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The Winder news and Barrow times. (Winder, Barrow County, Ga.) 1921-1925, March 03, 1921, Image 4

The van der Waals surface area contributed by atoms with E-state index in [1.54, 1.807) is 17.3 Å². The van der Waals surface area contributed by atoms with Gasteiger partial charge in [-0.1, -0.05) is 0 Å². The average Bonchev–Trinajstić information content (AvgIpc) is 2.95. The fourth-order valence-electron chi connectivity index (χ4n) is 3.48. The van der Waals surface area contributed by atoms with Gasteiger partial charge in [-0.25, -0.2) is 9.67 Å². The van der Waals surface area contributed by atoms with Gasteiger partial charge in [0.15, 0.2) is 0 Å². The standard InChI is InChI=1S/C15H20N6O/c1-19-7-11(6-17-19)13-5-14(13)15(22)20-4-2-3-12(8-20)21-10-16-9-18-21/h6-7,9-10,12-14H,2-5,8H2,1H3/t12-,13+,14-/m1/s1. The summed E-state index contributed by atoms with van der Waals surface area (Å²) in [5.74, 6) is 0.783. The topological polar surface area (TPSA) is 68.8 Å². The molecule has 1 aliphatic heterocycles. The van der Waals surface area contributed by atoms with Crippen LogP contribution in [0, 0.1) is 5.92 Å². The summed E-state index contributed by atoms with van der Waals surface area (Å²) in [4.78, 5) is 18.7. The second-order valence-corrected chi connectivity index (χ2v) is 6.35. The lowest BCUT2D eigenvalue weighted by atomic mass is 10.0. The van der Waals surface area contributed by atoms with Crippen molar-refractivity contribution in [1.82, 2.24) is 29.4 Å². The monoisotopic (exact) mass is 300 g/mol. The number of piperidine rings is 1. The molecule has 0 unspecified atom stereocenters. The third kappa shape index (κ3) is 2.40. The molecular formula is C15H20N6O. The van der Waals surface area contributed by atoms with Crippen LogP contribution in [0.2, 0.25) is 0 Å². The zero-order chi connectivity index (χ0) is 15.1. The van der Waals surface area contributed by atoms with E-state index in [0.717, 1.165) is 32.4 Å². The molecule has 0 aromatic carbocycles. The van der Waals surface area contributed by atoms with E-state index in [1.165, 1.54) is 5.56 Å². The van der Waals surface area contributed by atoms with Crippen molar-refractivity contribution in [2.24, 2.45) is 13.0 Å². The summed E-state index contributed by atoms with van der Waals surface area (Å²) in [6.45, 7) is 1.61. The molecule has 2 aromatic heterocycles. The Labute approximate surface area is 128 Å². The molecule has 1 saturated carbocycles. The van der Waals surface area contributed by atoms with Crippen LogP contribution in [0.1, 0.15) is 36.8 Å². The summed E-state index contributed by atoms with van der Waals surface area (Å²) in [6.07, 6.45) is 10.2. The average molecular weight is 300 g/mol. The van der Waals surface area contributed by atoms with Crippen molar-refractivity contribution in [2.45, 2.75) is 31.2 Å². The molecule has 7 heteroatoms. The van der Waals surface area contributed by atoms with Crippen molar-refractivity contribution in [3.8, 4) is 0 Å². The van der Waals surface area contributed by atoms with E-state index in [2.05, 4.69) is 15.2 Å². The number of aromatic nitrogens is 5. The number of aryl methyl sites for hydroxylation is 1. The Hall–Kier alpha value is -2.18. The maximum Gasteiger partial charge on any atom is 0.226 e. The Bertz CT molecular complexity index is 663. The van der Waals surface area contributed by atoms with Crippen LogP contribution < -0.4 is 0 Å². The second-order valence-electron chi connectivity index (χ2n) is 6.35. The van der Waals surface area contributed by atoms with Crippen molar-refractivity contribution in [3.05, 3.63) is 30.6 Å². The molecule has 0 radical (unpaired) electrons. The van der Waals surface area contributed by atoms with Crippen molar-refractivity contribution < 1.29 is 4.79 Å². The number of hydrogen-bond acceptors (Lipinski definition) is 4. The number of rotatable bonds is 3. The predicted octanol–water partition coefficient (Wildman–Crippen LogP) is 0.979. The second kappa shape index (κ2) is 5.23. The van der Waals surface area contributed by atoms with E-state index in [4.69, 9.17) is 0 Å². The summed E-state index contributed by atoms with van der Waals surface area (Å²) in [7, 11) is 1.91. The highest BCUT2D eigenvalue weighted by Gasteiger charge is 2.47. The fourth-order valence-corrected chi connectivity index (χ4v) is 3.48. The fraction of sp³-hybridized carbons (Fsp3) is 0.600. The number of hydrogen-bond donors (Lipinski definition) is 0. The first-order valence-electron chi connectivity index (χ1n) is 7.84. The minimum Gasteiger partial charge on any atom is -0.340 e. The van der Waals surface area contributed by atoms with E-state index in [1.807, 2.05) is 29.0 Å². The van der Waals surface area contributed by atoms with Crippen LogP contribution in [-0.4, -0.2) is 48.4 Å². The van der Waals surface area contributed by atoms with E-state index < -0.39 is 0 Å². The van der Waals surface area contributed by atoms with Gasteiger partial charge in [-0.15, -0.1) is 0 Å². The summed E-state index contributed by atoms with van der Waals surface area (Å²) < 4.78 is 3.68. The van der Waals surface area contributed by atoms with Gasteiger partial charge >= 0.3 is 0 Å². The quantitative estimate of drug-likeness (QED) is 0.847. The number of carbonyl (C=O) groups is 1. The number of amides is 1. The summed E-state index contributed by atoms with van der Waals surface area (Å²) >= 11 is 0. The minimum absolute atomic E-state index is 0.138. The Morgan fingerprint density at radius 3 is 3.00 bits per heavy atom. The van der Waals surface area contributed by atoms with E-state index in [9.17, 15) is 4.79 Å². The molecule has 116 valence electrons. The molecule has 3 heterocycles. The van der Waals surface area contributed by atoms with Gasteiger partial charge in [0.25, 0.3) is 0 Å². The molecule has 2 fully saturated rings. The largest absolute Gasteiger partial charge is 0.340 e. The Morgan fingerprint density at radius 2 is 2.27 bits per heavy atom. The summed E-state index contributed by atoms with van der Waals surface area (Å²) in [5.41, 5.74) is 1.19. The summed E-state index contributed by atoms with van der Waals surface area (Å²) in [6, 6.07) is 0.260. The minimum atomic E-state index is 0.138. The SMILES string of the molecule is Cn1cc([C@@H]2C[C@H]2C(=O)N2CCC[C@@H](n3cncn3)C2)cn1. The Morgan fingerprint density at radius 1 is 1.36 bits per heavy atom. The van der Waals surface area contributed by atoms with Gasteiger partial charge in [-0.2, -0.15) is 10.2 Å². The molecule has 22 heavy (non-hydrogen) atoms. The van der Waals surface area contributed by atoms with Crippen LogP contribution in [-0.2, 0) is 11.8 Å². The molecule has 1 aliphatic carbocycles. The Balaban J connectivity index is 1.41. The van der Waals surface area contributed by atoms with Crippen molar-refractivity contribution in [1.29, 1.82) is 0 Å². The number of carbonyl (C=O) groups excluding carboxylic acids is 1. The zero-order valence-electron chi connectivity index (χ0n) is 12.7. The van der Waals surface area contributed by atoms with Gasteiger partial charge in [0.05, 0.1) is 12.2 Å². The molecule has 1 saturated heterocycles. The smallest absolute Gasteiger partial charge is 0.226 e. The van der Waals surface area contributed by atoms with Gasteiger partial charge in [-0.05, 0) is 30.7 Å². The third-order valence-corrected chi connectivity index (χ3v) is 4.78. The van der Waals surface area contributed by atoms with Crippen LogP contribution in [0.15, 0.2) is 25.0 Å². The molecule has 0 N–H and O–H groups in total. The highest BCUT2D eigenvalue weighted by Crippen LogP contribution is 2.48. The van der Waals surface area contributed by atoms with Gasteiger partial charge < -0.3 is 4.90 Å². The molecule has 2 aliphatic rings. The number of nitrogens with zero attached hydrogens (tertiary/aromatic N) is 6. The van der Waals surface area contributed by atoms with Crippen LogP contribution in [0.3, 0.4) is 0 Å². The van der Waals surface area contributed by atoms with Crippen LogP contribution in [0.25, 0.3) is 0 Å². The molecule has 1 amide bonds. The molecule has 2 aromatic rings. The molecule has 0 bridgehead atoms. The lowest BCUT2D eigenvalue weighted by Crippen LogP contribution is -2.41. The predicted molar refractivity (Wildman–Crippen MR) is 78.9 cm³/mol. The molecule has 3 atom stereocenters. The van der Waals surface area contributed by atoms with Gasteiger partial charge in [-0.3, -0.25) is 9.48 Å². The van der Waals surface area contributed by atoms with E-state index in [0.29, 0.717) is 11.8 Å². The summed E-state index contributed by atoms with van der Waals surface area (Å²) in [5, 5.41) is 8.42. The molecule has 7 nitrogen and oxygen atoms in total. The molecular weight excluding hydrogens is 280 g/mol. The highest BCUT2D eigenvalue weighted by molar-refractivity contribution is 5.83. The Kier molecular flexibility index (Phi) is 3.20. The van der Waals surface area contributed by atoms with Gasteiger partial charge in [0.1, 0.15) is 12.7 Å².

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THURSDAY. MARCH 3, 1021. Slip Tomiirr Npuih WINDER, GA. Published Every Thursday Entered at the Postofflce at Winder, Georgia, as Second Class Matter. j. w. McWhorter Editor J. It. PARHAM Business Manager Subscription Kates: In Advance One Year $1.50 Hi.\ Months 75 Judge Lindsey’s Contempt Case Judge Ben B. Lindsey, of the Denver Ju venile court, has been adjudged in contempt of court for his refusal to testify in a mur der trial because he said he could not be tray tin* confidence of a child. The ludge was fined SSOO or a number of months in Jail. He lias decided to serve out his jail sentence instead of paying the fine. We be lieve he is making a mistake. By serving a term in jail be appears to he posing as a mar tyr. and to hold himself above the law. He has a perfect right to chosse between di vulging what was told him in confidence, and paying the penalty of that refusal in a court of justice. We would have paid the fine, we believe, thus upholding the majesty of the law and at the same time not divulging those tilings that were told us in confidence. O How Far Should Labor Go? An editorial that, appeared in the News two weeks ago concerning the unfortunate situation in which the Gainesville Midland Railway lias been placed ixeause of the de pressed condition of business enterprises, was reproduced in last week’s issue of The Jour nal of Labor and comments made on same by the editor of that paper. In that edito rial tlie News expressed the hope that the employees of the Gainesville Midland road would consent to a readjustment of their wage scale to such an extent as to permit the road to continue to operate. The presi dent of tlie road had stated that it ehould not continue to operate without a reduction in the operating expenses. The Journal of Labor, from the tenor of its comments, seems to lie laboring under the impression that tin* News was blaming the employees for tin* present plight of the rail road. We w ish to assure our contemporary that such is not tlie case. The present con dition of tin* road is caused by the demoral izing shrinkage in the value of the staple products of this section. We do not think labor has had any hand in putting down the price of cotton. Our contention is that, now as the farmers, merchants and all business enterprises, rail roads included, are straining every nerve to keep out of bankruptcy, many of them going down under the strain, the employees of the Gainesville Midland should appreciate tlie condition in which all these other lines of business have been thrown and lie willing to accept a wage in line with that, received by Other workers. The concluding paragraph of the editorial •of the Journal of Labor is as follows: “An appeal should lie made to the cities along the routes of these roads, to merchants, manufacturers and farmers —this is the class that has fattened on the railroads and they an* the people who should respond when dis tress overtakes one of these great institu tions.’’ Tlie editor of the Journal of Labor must not be familiar with financial condtions in the smaller cities and rural sections of tlie south. Farmers, merchants and manufact urers. though facing disaster, are paying a large increase in freight and passenger rates in order to save the railroads, yet the em ployees of these roads are getting the same wages that they received when the farmer was getting 40 cents for his cotton. He is now getting 10 cents for it, and paying a higher rale for railroad service than he did when he was getting the high price for his product. The Income of hundreds of en gineers in Georgia today for one month is equal to the income for the entire year of thousands of farmers in the state for 1920, who worked a one-horse farm on halves, with the labor of their wives and children 4 brown in. This is unfair and unjust, and no organi sation can stand in this world, for long, that is unwilling to be fair and just in its rela tions to its fellows in all lines of endeavor. laibor has won its battles in tin* past be cause public sympathy was with it. It will tost* its battles in the future unless it treats lie public fairly und shows that it is worthy • that sympathy that has been extended, to ■ in the past. Jr © — 'he fact that passenger rates from the ited States to European ports have been iiterially incrrtised doe* not cause -any dety In this neck of the woods. Georgia on a Cash Basis If Thomas W. Hardwick will put Georgia on a cash basis when he becomes governor, he will deserve the commendation of every citizen of the state. We have been opposing for years the appropriation of any funds by the legislature until provisions have been made for meeting those appropriations. We are in favor of just as liberal a policy to wards the state institutions as our ability will permit, but tlie past legislatures have gone on making appropriations without any provisions for tin* payment of same 'until the finances *f the state have gotten in bad shape. This is the time for economy, and we trust Governor-elect Hardwick will stand by the promises lie has mnde in giving Geor gia ari administration that will put our fi nances in good shape. u Q To Subscribers of Barrow Times As was announced last week in both papers the Barrow Times lias been consolidated with tlie Winder News and the one paper goes out this week to all subscribers to both pa pers. If you are paid in advance to both papers your dat,. will be run up sufficient to cover tlie time for which you have paid both papers. If you are due the Barrow Times any amount on subscription this is payable at the Winder News. Some errors may occur this week on account of the shortness of the time we have in consolidating the two lists but if you will let us know we will correct any mistakes we may make. We hope by next week to have all the Barrow Times subscribers labeled so that all can tell by the label how they stand with the consoli dated paper. We are going to leave no stone unturned to give the people of Winder and Burrow county a good paper. We want to print all the and we ask that you send us any news items that will be of interest to any one. The consolidated paper now has a fine sub scription list and we can give our advertis ers the best service in the history of the pa per. In fact, we are sure that no paper in this section can offer its advertiseing patrons better service than the News. We trust that tlie depressing times will soon pass away and that we all may get down to business and that 1921 will be a prosperous year with us all. The News is going to do its best to serve the people ac ceptably, and sincerely trusts it will have tin* support and patronage of all our people. If at any time you fail to get your copy of the paper let us know and we will lie glad to send another copy. We hope our county friends will call at the News office when in town and let us get acquainted. We want to know you. O rtHM P jp PROGRAM THURSDAY • FRIDAY Margurite Fisher “WEEK END.” SATURDAY BRIDE 13 Wm. Duncan, in Fight ing Fate. COMEDY MONDAY Jack Pickford TUESDAY Dorothy Dalton “His Wife’s Friend” Ruth of the Rockies. WEDNESDAY CLOSED. THE WINDER NEWS Just received a carload of Porto Rico Sweet Pota t toes. Can sell you any amount you desire. I am also bedding 400 bushels of Porto Rico Sweet Potatoes and will be ready to sell you the plants in the spring, in any quantity, whether your order be small or large. I am making arrangement to build a large Sweet Potato Curing House in Winder and will be ready to store sweet potatoes in the fall in unlimited quantities. It will be ready in ample time to take care of this year’s crop. So you need not fear to plant potatoes this year. Let me sell you your Seed Sweet y Potatoes now or your potato plants later on. If you will want the plants put in your order at once so that you will be sure to get them. First come, first served. Next fall I will be in shape to give you the highest market price for all your potatoes or store them for you until you get ready to sell. G. W. Summerour At Warehouse, near Gin House Winder, Georgia Sweet Potato * Curing House FOR Winder SUBSCRIPTION: $1.50 A YE AH'**